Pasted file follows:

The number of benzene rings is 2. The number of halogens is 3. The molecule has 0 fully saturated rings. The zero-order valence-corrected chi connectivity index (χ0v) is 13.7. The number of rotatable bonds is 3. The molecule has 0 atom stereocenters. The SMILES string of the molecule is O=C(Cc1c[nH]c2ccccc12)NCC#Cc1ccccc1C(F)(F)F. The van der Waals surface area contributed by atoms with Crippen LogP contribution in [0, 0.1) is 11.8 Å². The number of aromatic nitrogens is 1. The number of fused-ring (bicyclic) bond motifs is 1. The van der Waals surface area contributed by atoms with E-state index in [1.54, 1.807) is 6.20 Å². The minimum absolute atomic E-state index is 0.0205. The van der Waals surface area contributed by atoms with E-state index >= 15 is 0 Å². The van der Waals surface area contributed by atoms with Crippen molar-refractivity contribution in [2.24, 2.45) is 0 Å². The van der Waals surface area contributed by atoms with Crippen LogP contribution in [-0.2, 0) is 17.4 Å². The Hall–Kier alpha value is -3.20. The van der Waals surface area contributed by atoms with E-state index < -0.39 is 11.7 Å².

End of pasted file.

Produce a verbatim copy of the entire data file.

The number of benzene rings is 2. The number of halogens is 3. The molecule has 0 fully saturated rings. The zero-order valence-corrected chi connectivity index (χ0v) is 13.7. The number of rotatable bonds is 3. The molecule has 0 atom stereocenters. The SMILES string of the molecule is O=C(Cc1c[nH]c2ccccc12)NCC#Cc1ccccc1C(F)(F)F. The van der Waals surface area contributed by atoms with Crippen LogP contribution in [0, 0.1) is 11.8 Å². The number of aromatic nitrogens is 1. The number of fused-ring (bicyclic) bond motifs is 1. The van der Waals surface area contributed by atoms with E-state index in [1.54, 1.807) is 6.20 Å². The minimum absolute atomic E-state index is 0.0205. The van der Waals surface area contributed by atoms with E-state index >= 15 is 0 Å². The van der Waals surface area contributed by atoms with Crippen molar-refractivity contribution in [2.24, 2.45) is 0 Å². The van der Waals surface area contributed by atoms with Crippen LogP contribution in [-0.2, 0) is 17.4 Å². The Hall–Kier alpha value is -3.20. The van der Waals surface area contributed by atoms with E-state index < -0.39 is 11.7 Å².